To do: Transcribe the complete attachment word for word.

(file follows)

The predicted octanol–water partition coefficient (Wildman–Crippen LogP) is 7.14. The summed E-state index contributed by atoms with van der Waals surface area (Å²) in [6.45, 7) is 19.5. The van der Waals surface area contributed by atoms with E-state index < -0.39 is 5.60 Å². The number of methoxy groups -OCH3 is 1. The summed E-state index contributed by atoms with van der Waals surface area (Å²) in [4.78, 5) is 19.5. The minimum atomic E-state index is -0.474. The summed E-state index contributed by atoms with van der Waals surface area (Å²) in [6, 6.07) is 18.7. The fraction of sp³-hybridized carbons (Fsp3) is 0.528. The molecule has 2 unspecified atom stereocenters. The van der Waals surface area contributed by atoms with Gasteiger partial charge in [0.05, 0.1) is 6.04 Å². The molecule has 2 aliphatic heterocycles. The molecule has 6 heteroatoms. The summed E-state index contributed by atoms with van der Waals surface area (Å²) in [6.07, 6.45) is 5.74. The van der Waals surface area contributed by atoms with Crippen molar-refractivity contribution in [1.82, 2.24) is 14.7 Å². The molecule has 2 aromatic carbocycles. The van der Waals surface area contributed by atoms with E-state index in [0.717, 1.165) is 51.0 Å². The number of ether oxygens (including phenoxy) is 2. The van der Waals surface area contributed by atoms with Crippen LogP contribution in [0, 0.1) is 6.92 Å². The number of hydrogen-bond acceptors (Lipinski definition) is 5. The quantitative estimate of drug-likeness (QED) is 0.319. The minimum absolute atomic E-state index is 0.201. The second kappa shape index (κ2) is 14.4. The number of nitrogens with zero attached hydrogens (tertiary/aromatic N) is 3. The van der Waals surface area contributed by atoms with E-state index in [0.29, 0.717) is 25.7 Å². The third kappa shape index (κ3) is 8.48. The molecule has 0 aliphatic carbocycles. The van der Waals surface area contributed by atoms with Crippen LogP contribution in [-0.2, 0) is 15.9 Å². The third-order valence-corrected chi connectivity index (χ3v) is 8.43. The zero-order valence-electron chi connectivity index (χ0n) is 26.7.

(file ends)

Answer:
The predicted octanol–water partition coefficient (Wildman–Crippen LogP) is 7.14. The summed E-state index contributed by atoms with van der Waals surface area (Å²) in [6.45, 7) is 19.5. The van der Waals surface area contributed by atoms with E-state index < -0.39 is 5.60 Å². The number of methoxy groups -OCH3 is 1. The summed E-state index contributed by atoms with van der Waals surface area (Å²) in [4.78, 5) is 19.5. The minimum atomic E-state index is -0.474. The summed E-state index contributed by atoms with van der Waals surface area (Å²) in [6, 6.07) is 18.7. The fraction of sp³-hybridized carbons (Fsp3) is 0.528. The molecule has 2 unspecified atom stereocenters. The van der Waals surface area contributed by atoms with Gasteiger partial charge in [0.05, 0.1) is 6.04 Å². The molecule has 2 aliphatic heterocycles. The molecule has 6 heteroatoms. The summed E-state index contributed by atoms with van der Waals surface area (Å²) in [6.07, 6.45) is 5.74. The van der Waals surface area contributed by atoms with Crippen molar-refractivity contribution in [1.82, 2.24) is 14.7 Å². The molecule has 2 aromatic carbocycles. The van der Waals surface area contributed by atoms with E-state index in [0.717, 1.165) is 51.0 Å². The number of ether oxygens (including phenoxy) is 2. The van der Waals surface area contributed by atoms with Crippen LogP contribution in [0, 0.1) is 6.92 Å². The number of hydrogen-bond acceptors (Lipinski definition) is 5. The quantitative estimate of drug-likeness (QED) is 0.319. The minimum absolute atomic E-state index is 0.201. The second kappa shape index (κ2) is 14.4. The number of nitrogens with zero attached hydrogens (tertiary/aromatic N) is 3. The van der Waals surface area contributed by atoms with E-state index in [0.29, 0.717) is 25.7 Å². The third kappa shape index (κ3) is 8.48. The molecule has 0 aliphatic carbocycles. The van der Waals surface area contributed by atoms with Crippen LogP contribution in [-0.2, 0) is 15.9 Å². The third-order valence-corrected chi connectivity index (χ3v) is 8.43. The zero-order valence-electron chi connectivity index (χ0n) is 26.7.